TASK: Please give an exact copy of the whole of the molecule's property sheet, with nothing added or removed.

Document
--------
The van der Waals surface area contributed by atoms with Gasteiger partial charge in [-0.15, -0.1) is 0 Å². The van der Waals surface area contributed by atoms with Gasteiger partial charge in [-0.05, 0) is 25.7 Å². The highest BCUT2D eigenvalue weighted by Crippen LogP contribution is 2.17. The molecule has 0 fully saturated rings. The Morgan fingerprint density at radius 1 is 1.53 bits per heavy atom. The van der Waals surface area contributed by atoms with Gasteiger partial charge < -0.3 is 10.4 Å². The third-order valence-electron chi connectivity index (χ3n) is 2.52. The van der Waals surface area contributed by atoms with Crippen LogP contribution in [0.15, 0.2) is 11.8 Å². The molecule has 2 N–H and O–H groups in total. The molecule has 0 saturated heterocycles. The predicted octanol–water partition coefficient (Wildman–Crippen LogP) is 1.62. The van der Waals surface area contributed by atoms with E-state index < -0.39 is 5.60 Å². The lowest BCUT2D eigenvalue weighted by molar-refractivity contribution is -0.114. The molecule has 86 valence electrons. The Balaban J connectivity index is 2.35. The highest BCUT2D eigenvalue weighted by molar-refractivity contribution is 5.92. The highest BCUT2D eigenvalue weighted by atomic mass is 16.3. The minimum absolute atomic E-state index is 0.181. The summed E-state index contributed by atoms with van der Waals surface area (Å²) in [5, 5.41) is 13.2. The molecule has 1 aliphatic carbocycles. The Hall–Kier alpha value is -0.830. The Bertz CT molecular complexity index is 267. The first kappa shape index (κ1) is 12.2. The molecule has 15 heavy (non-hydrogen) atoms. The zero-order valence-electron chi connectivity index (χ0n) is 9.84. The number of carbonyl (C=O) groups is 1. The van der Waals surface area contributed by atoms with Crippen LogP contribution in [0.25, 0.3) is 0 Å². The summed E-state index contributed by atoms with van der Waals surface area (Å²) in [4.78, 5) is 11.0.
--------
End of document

The van der Waals surface area contributed by atoms with Gasteiger partial charge in [-0.15, -0.1) is 0 Å². The van der Waals surface area contributed by atoms with Gasteiger partial charge in [-0.05, 0) is 25.7 Å². The highest BCUT2D eigenvalue weighted by Crippen LogP contribution is 2.17. The molecule has 0 fully saturated rings. The Morgan fingerprint density at radius 1 is 1.53 bits per heavy atom. The van der Waals surface area contributed by atoms with Gasteiger partial charge < -0.3 is 10.4 Å². The third-order valence-electron chi connectivity index (χ3n) is 2.52. The van der Waals surface area contributed by atoms with Crippen LogP contribution in [0.15, 0.2) is 11.8 Å². The molecule has 2 N–H and O–H groups in total. The molecule has 0 saturated heterocycles. The predicted octanol–water partition coefficient (Wildman–Crippen LogP) is 1.62. The van der Waals surface area contributed by atoms with E-state index < -0.39 is 5.60 Å². The lowest BCUT2D eigenvalue weighted by molar-refractivity contribution is -0.114. The molecule has 86 valence electrons. The Balaban J connectivity index is 2.35. The highest BCUT2D eigenvalue weighted by molar-refractivity contribution is 5.92. The highest BCUT2D eigenvalue weighted by atomic mass is 16.3. The minimum absolute atomic E-state index is 0.181. The summed E-state index contributed by atoms with van der Waals surface area (Å²) in [5, 5.41) is 13.2. The molecule has 1 aliphatic carbocycles. The Hall–Kier alpha value is -0.830. The Bertz CT molecular complexity index is 267. The first kappa shape index (κ1) is 12.2. The molecule has 15 heavy (non-hydrogen) atoms. The zero-order valence-electron chi connectivity index (χ0n) is 9.84. The number of carbonyl (C=O) groups is 1. The van der Waals surface area contributed by atoms with Crippen LogP contribution in [0.25, 0.3) is 0 Å². The summed E-state index contributed by atoms with van der Waals surface area (Å²) in [4.78, 5) is 11.0.